Jack Berkenstock Jr.

I first played the Ghostbusters RPG in 1986 after goofing around in D and D. My most recent RPG would probably be Kids on Brooms and Savage Sisters. I’m fascinated by what games bring people into our community and how it shapes their gaming preferences.

Joe Desimone

5th edition of Call of Cthulhu, specifically Delta Green when I was four or five years old. The Unspeakable Oath zines pre-Delta Green being a fully released setting. Weird way to start, being a four-year old playing a deeply messed up RPG in the 90s with a bunch of older metalheads. Most recent was probably Dungeon Crawl Classics.

Victoria Priano

The Star Wars Roleplaying Game by West End Games, or GURPS -- probably GURPs. I’ve been focused primarily on supplemental materials for colleagues' projects, because of two new projects under wraps for the last year -- however I played a lovely session of Spencer Campbell’s Slayers a few weeks back.

Did you know about Critical Core before I reached out? What were your initial impressions?

Conrad Dege

I knew about Critical Core after seeing a panel about it at PAX East years ago when it was in development. I had not actually reviewed the material after release, but I was aware of the concepts. As someone who has used DnD to help facilitate growth in myself and others, I was pleased to know a group of educated individuals in the field could manualize therapy and learning using tabletop gaming. One of the most difficult aspects of psychology has been breaking ancient stigmas.

One part of this is mental health as weakness versus illness. The other part is that the treatment has long been seen as mystical rather than scientific. We as individuals are complex and demonstrating scientific evidence means repetition. Can I recreate that data? What objectively leads to diagnosis vs. subjective intuition? Seeing the pre-generated character sheets, my initial reaction was that the authors did a great job creating universal starting points that meet the aforementioned standard.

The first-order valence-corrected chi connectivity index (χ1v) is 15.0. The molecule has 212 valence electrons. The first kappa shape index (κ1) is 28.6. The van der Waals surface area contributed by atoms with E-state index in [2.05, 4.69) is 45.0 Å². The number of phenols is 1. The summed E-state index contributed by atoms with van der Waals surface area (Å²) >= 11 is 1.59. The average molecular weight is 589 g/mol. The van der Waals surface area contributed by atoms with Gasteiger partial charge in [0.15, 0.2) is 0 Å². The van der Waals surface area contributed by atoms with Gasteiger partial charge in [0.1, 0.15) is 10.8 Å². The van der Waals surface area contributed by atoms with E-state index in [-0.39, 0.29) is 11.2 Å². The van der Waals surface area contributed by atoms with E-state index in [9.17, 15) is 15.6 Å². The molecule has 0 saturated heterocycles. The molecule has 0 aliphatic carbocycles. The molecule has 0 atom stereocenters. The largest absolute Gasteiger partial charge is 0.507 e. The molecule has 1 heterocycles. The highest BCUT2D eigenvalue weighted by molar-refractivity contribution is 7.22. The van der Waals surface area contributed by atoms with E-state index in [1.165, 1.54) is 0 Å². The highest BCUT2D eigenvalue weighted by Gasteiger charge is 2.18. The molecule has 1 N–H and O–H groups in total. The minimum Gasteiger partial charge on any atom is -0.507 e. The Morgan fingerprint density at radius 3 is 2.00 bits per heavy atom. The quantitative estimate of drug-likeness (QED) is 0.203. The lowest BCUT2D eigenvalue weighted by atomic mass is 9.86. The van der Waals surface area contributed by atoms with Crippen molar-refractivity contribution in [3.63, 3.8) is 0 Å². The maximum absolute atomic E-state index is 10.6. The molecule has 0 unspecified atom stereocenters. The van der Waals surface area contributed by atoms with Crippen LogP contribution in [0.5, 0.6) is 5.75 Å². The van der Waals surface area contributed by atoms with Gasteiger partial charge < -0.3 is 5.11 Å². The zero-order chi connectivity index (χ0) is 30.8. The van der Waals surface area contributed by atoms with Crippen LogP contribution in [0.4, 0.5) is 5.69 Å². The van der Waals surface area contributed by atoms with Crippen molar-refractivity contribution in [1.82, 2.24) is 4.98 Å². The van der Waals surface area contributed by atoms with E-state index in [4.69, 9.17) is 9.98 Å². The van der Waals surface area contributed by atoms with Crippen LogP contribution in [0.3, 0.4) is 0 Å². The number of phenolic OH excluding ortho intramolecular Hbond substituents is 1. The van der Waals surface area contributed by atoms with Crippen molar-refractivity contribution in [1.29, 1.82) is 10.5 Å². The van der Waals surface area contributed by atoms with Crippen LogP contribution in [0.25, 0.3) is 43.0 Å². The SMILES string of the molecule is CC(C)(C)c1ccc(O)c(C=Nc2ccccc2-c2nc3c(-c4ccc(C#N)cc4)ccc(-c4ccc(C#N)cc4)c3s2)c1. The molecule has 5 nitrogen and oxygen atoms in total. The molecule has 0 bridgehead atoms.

Jack Berkenstock Jr.

I knew very well about Critical Core, the Game to Grow team and specifically Adam Johns and Adam Davis are great friends and colleagues. My initial impressions were that it is a nice approach to teaching people about the basics of role playing games using a rules light approach. Initially, it seemed to be a strange choice, being limited to a certain level with no character creation, but I think ,people can get “jammed up” as it were expecting a fully realized game system rather than an introductory experience.

I really loved the module design breaking down what can be some heady concepts in what exactly happens during therapeutically applied RPGs. I see it as a great jumping off point for newbies to the hobby and a great 101 style introduction to therapeutic concepts for practitioners. In terms of it being a learning experience, there are people who are intimidated by D and D, and Critical Core does provide a great intro experience.

Joe Desimone

I did know about Game to Grow as we are in similar professional circles. We’ve spoken to the Adams [founders of Game to Grow] on several occasions in a professional capacity, and I’ve traded DMs and spoken with Adam Davis a few times. In fact, our company has a copy of Critical Core lying around that I haven’t gotten the chance to look at. It impressed me, even just looking at the presentation and pitch.